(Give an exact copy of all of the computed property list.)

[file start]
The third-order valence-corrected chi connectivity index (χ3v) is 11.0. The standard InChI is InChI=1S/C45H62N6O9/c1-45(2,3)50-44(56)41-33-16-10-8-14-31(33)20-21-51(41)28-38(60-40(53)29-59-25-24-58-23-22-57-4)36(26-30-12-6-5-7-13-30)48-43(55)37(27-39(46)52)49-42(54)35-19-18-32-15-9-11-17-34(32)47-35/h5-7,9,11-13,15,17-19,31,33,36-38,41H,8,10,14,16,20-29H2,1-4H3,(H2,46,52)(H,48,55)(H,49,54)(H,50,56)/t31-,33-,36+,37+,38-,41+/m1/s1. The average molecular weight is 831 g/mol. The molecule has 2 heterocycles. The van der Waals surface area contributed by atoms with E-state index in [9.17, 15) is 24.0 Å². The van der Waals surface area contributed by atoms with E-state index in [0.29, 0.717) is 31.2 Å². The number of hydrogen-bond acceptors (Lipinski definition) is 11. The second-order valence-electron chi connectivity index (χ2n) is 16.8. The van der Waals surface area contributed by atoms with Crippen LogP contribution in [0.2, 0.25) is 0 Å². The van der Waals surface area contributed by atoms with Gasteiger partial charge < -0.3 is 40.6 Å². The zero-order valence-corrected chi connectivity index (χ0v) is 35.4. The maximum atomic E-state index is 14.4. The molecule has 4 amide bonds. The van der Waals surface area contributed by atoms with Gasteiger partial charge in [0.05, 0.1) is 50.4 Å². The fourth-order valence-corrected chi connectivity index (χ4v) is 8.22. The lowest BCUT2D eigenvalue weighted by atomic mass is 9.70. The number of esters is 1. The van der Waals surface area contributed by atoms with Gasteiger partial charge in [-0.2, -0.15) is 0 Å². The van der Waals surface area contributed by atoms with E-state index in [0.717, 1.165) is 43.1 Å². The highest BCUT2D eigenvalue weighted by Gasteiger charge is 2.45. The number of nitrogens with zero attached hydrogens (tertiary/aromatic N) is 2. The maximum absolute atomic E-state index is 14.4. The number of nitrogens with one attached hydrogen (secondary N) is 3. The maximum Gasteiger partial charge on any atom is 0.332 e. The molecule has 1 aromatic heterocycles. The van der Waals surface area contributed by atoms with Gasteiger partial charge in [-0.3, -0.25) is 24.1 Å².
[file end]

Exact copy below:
The third-order valence-corrected chi connectivity index (χ3v) is 11.0. The standard InChI is InChI=1S/C45H62N6O9/c1-45(2,3)50-44(56)41-33-16-10-8-14-31(33)20-21-51(41)28-38(60-40(53)29-59-25-24-58-23-22-57-4)36(26-30-12-6-5-7-13-30)48-43(55)37(27-39(46)52)49-42(54)35-19-18-32-15-9-11-17-34(32)47-35/h5-7,9,11-13,15,17-19,31,33,36-38,41H,8,10,14,16,20-29H2,1-4H3,(H2,46,52)(H,48,55)(H,49,54)(H,50,56)/t31-,33-,36+,37+,38-,41+/m1/s1. The average molecular weight is 831 g/mol. The molecule has 2 heterocycles. The van der Waals surface area contributed by atoms with E-state index in [9.17, 15) is 24.0 Å². The van der Waals surface area contributed by atoms with E-state index in [0.29, 0.717) is 31.2 Å². The number of hydrogen-bond acceptors (Lipinski definition) is 11. The second-order valence-electron chi connectivity index (χ2n) is 16.8. The van der Waals surface area contributed by atoms with Crippen LogP contribution in [0.2, 0.25) is 0 Å². The van der Waals surface area contributed by atoms with Gasteiger partial charge < -0.3 is 40.6 Å². The zero-order valence-corrected chi connectivity index (χ0v) is 35.4. The maximum atomic E-state index is 14.4. The molecule has 4 amide bonds. The van der Waals surface area contributed by atoms with Gasteiger partial charge in [0.05, 0.1) is 50.4 Å². The fourth-order valence-corrected chi connectivity index (χ4v) is 8.22. The lowest BCUT2D eigenvalue weighted by atomic mass is 9.70. The number of esters is 1. The van der Waals surface area contributed by atoms with Gasteiger partial charge in [-0.2, -0.15) is 0 Å². The van der Waals surface area contributed by atoms with E-state index in [0.717, 1.165) is 43.1 Å². The highest BCUT2D eigenvalue weighted by Gasteiger charge is 2.45. The number of nitrogens with zero attached hydrogens (tertiary/aromatic N) is 2. The maximum absolute atomic E-state index is 14.4. The number of nitrogens with one attached hydrogen (secondary N) is 3. The maximum Gasteiger partial charge on any atom is 0.332 e. The molecule has 1 aromatic heterocycles. The van der Waals surface area contributed by atoms with Gasteiger partial charge in [-0.3, -0.25) is 24.1 Å².